Pro-choice groups have launched a campaign calling for a referendum to change limited laws on abortion.
Thirty years since the eighth amendment was signed into the Constitution - giving the unborn equal right to life to a woman - the campaigners want it removed from law.
Action on X spokeswoman Ailbhe Smyth said she was confident the Constitutional Convention would be willing to debate the contentious issue - given its recent liberal stance on same-sex marriage.
"The Constitutional Convention has proved itself to be quite open and has made a number of somewhat surprising recommendations on issues which might have been considered contentious in the first instance," Ms Smyth said.
"Perhaps today is not the very best day to be mentioning the word 'referendum', but that seems to be the way the cookie crumbles and there we have it."
The National Women's Council of Ireland submitted a formal request asking the Constitutional Convention to review Article 40.3.3 with a view to removing it.
Council spokeswoman Jacqueline Healy, along with the other women's rights and civic groups, claimed existing legislation on abortion does not go far enough in protecting women.
The Protection of Life During Pregnancy Act 2013, which was signed into law in the summer, allows for abortion when there is a real and substantial risk to a woman's life - including the threat of suicide.
But it still prohibits termination in cases of rape, incest, inevitable miscarriage and fatal foetal abnormality.
The campaigners have argued the law also ignores the needs of women who decide that having an abortion is in their best interest.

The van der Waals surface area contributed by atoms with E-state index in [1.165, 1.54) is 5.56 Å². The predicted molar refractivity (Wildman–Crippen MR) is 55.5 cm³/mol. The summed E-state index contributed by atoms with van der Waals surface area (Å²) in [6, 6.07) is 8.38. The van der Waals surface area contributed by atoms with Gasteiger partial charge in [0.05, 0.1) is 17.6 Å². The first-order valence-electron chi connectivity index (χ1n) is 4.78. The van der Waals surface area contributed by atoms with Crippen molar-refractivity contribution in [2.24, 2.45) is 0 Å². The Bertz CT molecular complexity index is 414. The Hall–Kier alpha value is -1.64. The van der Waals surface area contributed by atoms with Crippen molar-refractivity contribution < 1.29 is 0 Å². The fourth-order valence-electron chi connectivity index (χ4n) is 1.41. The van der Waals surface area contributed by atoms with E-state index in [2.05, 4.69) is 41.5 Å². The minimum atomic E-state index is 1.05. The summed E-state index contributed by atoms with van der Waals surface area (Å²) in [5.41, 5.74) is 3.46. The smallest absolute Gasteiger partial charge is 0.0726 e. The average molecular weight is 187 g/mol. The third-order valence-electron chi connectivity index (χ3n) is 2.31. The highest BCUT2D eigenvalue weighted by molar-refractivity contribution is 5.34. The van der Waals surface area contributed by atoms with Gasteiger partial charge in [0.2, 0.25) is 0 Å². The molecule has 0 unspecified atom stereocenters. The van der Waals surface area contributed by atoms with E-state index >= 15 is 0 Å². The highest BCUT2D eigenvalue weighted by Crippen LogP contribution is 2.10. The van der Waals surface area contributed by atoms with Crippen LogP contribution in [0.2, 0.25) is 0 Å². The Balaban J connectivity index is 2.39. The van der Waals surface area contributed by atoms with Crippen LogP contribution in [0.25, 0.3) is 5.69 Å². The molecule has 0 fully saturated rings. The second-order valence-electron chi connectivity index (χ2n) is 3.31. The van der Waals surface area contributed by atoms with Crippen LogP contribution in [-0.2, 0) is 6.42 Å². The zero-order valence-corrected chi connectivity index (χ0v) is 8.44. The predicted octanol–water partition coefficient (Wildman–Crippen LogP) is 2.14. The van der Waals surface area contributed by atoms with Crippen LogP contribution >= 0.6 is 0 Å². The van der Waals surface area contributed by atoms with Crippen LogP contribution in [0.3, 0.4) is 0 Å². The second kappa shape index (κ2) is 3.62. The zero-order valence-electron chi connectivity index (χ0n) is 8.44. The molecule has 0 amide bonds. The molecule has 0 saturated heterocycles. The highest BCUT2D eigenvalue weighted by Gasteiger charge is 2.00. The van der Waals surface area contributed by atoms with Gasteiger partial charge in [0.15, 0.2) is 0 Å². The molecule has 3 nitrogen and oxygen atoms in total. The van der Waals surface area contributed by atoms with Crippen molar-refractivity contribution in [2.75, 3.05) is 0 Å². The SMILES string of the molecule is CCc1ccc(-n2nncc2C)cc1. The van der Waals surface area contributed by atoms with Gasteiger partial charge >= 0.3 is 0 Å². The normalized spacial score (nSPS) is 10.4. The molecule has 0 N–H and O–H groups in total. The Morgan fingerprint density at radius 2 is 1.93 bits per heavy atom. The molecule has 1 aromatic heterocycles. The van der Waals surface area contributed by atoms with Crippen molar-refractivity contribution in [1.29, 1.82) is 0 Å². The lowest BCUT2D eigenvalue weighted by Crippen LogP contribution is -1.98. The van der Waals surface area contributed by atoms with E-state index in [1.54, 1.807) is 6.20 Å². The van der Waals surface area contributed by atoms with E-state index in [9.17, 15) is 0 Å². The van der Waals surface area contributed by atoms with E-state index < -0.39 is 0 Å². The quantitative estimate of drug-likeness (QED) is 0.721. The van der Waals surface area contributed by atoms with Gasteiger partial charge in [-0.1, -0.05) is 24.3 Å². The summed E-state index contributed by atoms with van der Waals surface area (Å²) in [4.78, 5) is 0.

It also criminalises women and people who support them, including their doctors, if they have an abortion in Ireland.
"Only a referendum can sufficiently protect the lives and health of women and girls," Ms Healy said.
"The new legislation on abortion only deals with a tiny number of cases and will not change anything for the majority of women with crisis pregnancies in this country."
The Constitutional Convention voted overwhelmingly in favour of changing the Constitution to allow same-sex marriage.
The vote in April prompted the Government to commit to holding a referendum on extending marriage rights, which could happen as soon as 2014.
Other issues debated by the convention have included women in politics, the presidential term, a reduction in voter age and voting rights for citizens abroad.
A spokesman for the convention said it will consider requests for issues to debate following the next meeting, when members will discuss the country's laws on blasphemy.